Asbestos has been used for its fire and heat resistance in a variety of applications for millennia. It’s been widely used in construction since the late 1800s. In the 1970s, scientists figured out that exposure to asbestos could cause a variety of respiratory issues including cancer. As a result, during the 80s there was a push to remove asbestos from buildings.
Spending time in the building with intact asbestos will not necessarily cause health problems. The problem arises when materials deteriorate or the asbestos is damaged or disturbed so that it is released into the air. In most cases, people with asbestos-related conditions developed them as a result of long-term exposure to asbestos in the air.
This fibers are inhaled they build up in the lungs eventually leading to lung cancer or mesothelioma, a cancer that affects the lungs and the lining of the abdominal cavity. Even when exposure to asbestos does not lead to cancer, it can cause permanent scarring of the lung tissue which can themselves be deadly.
Asbestos is a natural form of magnesium silicate can be found in a number of places. The mineral is separated into individual fibers to be used as insulation or added to other products is a flame retardant. Asbestos has been used in paint, insulation, siding, fiberboard, roof shingles, floor tiles, cement, and soundproofing tiles.
Because the harmful effects of asbestos were unknown until the 1970s, and not widely known until the 80s, homes built before then are most likely to contain asbestos. If you live in the US or Western Europe, and your house was built in the 1980s or later, you probably do not have asbestos. But how do you know for sure?
Beginning in the late 1970s, agencies such as the EPA began certifying professionals to identify and remove asbestos. If you suspect that your home may have asbestos, you should call a contractor. You will also want to get your pet, children, and yourself out of the house as taking samples to test can release fibers into the air do not attempt to do this yourself.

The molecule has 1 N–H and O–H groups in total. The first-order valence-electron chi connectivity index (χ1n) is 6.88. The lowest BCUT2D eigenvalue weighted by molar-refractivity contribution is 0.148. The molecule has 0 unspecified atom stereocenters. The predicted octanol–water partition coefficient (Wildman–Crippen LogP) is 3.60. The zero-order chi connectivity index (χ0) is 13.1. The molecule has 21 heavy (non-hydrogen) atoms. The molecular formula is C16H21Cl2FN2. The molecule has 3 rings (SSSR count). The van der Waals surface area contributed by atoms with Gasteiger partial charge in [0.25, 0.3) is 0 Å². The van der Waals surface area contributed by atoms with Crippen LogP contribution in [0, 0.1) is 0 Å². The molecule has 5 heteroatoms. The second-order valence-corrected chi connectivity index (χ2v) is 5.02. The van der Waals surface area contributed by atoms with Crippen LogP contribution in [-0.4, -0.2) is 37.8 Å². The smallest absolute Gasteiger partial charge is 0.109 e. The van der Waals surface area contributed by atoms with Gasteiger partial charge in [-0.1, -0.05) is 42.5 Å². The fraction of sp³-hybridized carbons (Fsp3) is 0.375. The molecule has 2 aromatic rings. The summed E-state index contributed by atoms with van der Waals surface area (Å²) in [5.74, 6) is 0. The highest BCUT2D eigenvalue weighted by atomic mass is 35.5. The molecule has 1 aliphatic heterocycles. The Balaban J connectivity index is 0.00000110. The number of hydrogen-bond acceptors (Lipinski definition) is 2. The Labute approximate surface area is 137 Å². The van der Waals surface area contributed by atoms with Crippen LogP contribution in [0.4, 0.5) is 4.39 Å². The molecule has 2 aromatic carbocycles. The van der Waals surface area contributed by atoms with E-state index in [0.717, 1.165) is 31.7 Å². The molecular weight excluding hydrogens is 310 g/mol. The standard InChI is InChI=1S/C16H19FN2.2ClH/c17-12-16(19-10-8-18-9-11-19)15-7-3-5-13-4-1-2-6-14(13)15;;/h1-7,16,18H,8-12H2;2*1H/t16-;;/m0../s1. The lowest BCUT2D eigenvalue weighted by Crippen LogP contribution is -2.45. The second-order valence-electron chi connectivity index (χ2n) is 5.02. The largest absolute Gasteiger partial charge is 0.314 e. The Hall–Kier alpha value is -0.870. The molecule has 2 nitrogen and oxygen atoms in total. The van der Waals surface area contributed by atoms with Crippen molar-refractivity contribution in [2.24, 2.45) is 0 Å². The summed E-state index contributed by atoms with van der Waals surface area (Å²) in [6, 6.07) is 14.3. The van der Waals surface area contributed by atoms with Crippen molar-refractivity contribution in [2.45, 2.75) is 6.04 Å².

What should you do with the samples come back positive? That depends on where it is found, the condition of asbestos, and whether it is likely to be disturbed.
If the asbestos is found in a part of your home that is deteriorating or if you are considering a future remodel, you will want to have it professionally removed.
If, however, the asbestos is in good shape and is in an out-of-the-way area such as in your crawlspace or attic to insulate plumbing, it will be better to leave it in place.
If you do choose not to remove the asbestos, the EPA recommends having it sealed or covered. Sealing involves coating the asbestos with a product designed to bind the fibers together, preventing fibers from being released even if the asbestos is disturbed. Covering asbestos involves wrapping it so that it will not be disturbed.
Regardless of whether you choose to remove the asbestos, seal it, or cover it, you should hire a professional contractor to take care of it, as these activities can release fibers for you to inhale.
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